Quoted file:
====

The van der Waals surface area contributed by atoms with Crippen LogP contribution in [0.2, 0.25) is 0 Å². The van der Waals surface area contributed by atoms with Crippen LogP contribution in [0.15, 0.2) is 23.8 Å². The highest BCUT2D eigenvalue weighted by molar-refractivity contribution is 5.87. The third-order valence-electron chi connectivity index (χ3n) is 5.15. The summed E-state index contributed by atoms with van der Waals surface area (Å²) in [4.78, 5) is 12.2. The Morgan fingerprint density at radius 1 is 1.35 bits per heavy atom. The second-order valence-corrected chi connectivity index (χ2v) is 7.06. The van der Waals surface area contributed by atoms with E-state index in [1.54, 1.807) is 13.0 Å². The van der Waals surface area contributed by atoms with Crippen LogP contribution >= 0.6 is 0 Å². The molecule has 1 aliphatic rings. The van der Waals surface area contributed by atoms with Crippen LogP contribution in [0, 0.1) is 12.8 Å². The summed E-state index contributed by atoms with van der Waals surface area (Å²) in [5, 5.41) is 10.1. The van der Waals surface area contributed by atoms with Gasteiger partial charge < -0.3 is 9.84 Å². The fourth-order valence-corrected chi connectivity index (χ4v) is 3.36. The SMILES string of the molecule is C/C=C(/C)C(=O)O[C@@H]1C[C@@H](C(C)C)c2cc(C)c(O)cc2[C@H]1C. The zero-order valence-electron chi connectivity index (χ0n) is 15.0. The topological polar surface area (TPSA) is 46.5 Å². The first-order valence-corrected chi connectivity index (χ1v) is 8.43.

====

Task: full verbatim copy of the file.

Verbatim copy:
The van der Waals surface area contributed by atoms with Crippen LogP contribution in [0.2, 0.25) is 0 Å². The van der Waals surface area contributed by atoms with Crippen LogP contribution in [0.15, 0.2) is 23.8 Å². The highest BCUT2D eigenvalue weighted by molar-refractivity contribution is 5.87. The third-order valence-electron chi connectivity index (χ3n) is 5.15. The summed E-state index contributed by atoms with van der Waals surface area (Å²) in [4.78, 5) is 12.2. The Morgan fingerprint density at radius 1 is 1.35 bits per heavy atom. The second-order valence-corrected chi connectivity index (χ2v) is 7.06. The van der Waals surface area contributed by atoms with E-state index in [1.54, 1.807) is 13.0 Å². The van der Waals surface area contributed by atoms with Crippen LogP contribution >= 0.6 is 0 Å². The molecule has 1 aliphatic rings. The van der Waals surface area contributed by atoms with Crippen LogP contribution in [0, 0.1) is 12.8 Å². The summed E-state index contributed by atoms with van der Waals surface area (Å²) in [5, 5.41) is 10.1. The van der Waals surface area contributed by atoms with Gasteiger partial charge < -0.3 is 9.84 Å². The fourth-order valence-corrected chi connectivity index (χ4v) is 3.36. The SMILES string of the molecule is C/C=C(/C)C(=O)O[C@@H]1C[C@@H](C(C)C)c2cc(C)c(O)cc2[C@H]1C. The zero-order valence-electron chi connectivity index (χ0n) is 15.0. The topological polar surface area (TPSA) is 46.5 Å². The first-order valence-corrected chi connectivity index (χ1v) is 8.43.